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Kitchen Kitsch

There's a reason why Franco Mondini-Ruiz is so hot right now

As far as titles go, Woman Talking to Meat Patty is about as descriptive as you can get. There she sits, a little ceramic lady straight out of 19th-century France, her head tilted in rapt attention as she engages a grilled slab of ground round. The patty is about twice her size, and you have to wonder if her husband could ever bring the meat like that. And then you see him, across the room, engaged in his own dialogue. He's Man Talking to Doughnut, and it doesn't take much to complete the sexual metaphor.

These two characters, each less than a foot tall, are part of Franco Mondini-Ruiz's "¡Qué Purdy!" installation at the New World Museum. The artist has taken ceramic curios and other gewgaws -- the kind of stuff that usually sits in a cabinet, looking pretty, never touched -- and broken them into pieces, no doubt to the dismay of antiques-loving grandmothers everywhere. He then reassembled the parts into little sculptures, often adding fake or preserved meat patties, doughnuts, coffee, cake, brownies and pizza to the mix. These assemblages are laid out in a grid on a short platform in the middle of the museum space, creating an installation that never reaches past your knees. A cross between kitchen and kitsch, it's deliciously clever.

Mondini-Ruiz is a smart guy. He was an attorney until about ten years ago, when he had a midlife crisis of sorts, selling most of his belongings and buying a botánica in San Antonio. He kept the 80-year-old shop's traditional fare -- herbs, religious icons, candles, that kind of stuff -- and added pre-Colombian artifacts and contemporary art, including some of his own pieces. The shop became an installation in itself, and it was an instant success. A few years later the artist got a place in the 2000 Whitney Biennial, followed up by a couple of high-profile grants, the Rome Prize for Visual Art, and shows at the Fowler Museum and Ballroom Marfa. In November 2004, ARTnews named him one of its "25 Movers, Shakers and Makers" -- not bad for a guy who used to piddle around pushing paper.

His show at the New World Museum is sure to evoke a "What the hell is this?" kind of response from the uninitiated. At first glance, it looks like he's just taken a bunch of trinkets and laid them out in a grid. But once you kneel down and take a good look at the pieces, you start to see how the artist has manipulated just about every one of them, forcing them into compelling and comical micronarratives.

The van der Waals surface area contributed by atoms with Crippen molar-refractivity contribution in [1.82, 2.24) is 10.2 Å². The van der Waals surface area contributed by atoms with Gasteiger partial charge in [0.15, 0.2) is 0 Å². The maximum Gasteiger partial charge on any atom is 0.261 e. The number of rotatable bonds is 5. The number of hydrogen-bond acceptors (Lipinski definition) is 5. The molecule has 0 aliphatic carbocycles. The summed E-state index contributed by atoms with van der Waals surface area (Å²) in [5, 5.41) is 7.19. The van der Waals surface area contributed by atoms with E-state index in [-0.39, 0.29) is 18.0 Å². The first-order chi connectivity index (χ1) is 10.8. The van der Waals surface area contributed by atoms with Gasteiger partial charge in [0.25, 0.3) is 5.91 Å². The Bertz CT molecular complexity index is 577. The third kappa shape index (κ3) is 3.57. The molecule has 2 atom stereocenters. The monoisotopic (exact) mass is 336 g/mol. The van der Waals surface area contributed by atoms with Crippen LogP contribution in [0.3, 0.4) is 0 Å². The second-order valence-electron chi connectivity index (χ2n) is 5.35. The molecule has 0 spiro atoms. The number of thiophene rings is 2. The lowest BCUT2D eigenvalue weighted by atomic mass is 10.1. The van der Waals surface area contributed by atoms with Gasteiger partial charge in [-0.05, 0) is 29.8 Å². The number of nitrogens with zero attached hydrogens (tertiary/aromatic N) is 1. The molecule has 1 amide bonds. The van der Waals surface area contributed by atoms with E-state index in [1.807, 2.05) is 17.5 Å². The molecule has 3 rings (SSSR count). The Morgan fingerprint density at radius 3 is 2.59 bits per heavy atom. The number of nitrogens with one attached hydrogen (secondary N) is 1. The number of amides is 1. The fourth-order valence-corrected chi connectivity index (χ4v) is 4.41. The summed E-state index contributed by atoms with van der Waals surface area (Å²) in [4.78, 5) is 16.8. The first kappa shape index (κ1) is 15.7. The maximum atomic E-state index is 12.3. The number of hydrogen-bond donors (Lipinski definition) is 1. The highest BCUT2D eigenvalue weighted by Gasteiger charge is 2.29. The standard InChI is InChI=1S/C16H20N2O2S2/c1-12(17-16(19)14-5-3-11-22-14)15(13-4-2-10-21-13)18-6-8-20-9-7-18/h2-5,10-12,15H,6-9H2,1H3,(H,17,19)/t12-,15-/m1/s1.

Little figurines have had their heads removed and replaced with brownies. A hot-dog bun holds a Kool cigarette and a tiny bottle of Johnnie Walker, which is half empty (at least in the eyes of a pessimist). A row of Dunkin' Donuts cups has been overturned, their liquid coagulated together -- a nod to gag gifts of the same variety. And a ruby slipper sits far away from its mate, with a little piece of toilet paper stuck to its heel.

Perhaps most poignant in the installation are the pieces titled Mojados, which is the Mexican term for "wetbacks." In one, a teacup sits atop a saucer, replete with spoon and éclair. Inside is a gelatinous brown liquid, out of which pop three little porcelain heads, making their way across an imaginary Rio Grande. All that's lacking is a redneck with a gun, and the scene would be complete.

Scattered throughout the grid are little nothing pieces, such as candy, flowers and plastic streamers. These play the part of negative space, allowing your eyes to dart up and down Mondini-Ruiz's bizarre landscape. There can be too much of a good thing, and the artist has figured out how many points on the grid needn't be so chock-full of meaning, lest you think, "What, another statue with an ice cream cone on its head?"

Mondini-Ruiz brought in his mother for the show's opening, where she sold $5 pieces of cake in a trailer behind the museum. This simple gesture is emblematic of his whole aesthetic. His work always seems to play with notions of Latino identity and commercialism, and the man has a serious food fetish.

The New World Museum has scored with this exhibition -- only its third since opening last year -- and Mondini-Ruiz's work is a perfect match for the space. The museum has no standing collection, and the artist doesn't seem to be big on materialism, either. (After all, this is a guy who sold just about everything he owned during his show in Marfa, at $99 per square foot.) The museum's mission is to show the best in contemporary Hispanic art, and Mondini-Ruiz is one of the hottest figures out there right now, period.

keith.plocek@houstonpress.com

 
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